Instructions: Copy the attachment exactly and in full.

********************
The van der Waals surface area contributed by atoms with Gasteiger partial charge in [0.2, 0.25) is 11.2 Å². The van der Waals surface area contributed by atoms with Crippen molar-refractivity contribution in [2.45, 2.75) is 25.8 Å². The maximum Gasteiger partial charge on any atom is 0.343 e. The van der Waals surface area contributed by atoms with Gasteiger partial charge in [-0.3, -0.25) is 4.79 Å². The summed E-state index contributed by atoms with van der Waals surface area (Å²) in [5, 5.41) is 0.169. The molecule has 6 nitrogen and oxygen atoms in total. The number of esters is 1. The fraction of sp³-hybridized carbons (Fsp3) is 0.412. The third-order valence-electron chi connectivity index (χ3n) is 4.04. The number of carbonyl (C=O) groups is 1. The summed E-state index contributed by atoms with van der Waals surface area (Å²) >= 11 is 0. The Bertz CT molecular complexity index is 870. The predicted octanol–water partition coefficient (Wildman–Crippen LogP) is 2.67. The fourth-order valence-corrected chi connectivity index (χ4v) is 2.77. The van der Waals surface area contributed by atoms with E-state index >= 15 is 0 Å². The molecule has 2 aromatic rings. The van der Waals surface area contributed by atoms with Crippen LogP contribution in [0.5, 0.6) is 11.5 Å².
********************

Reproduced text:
The van der Waals surface area contributed by atoms with Gasteiger partial charge in [0.2, 0.25) is 11.2 Å². The van der Waals surface area contributed by atoms with Crippen molar-refractivity contribution in [2.45, 2.75) is 25.8 Å². The maximum Gasteiger partial charge on any atom is 0.343 e. The van der Waals surface area contributed by atoms with Gasteiger partial charge in [-0.3, -0.25) is 4.79 Å². The summed E-state index contributed by atoms with van der Waals surface area (Å²) in [5, 5.41) is 0.169. The molecule has 6 nitrogen and oxygen atoms in total. The number of esters is 1. The fraction of sp³-hybridized carbons (Fsp3) is 0.412. The third-order valence-electron chi connectivity index (χ3n) is 4.04. The number of carbonyl (C=O) groups is 1. The summed E-state index contributed by atoms with van der Waals surface area (Å²) >= 11 is 0. The Bertz CT molecular complexity index is 870. The predicted octanol–water partition coefficient (Wildman–Crippen LogP) is 2.67. The fourth-order valence-corrected chi connectivity index (χ4v) is 2.77. The van der Waals surface area contributed by atoms with E-state index >= 15 is 0 Å². The molecule has 2 aromatic rings. The van der Waals surface area contributed by atoms with Crippen LogP contribution in [0.5, 0.6) is 11.5 Å².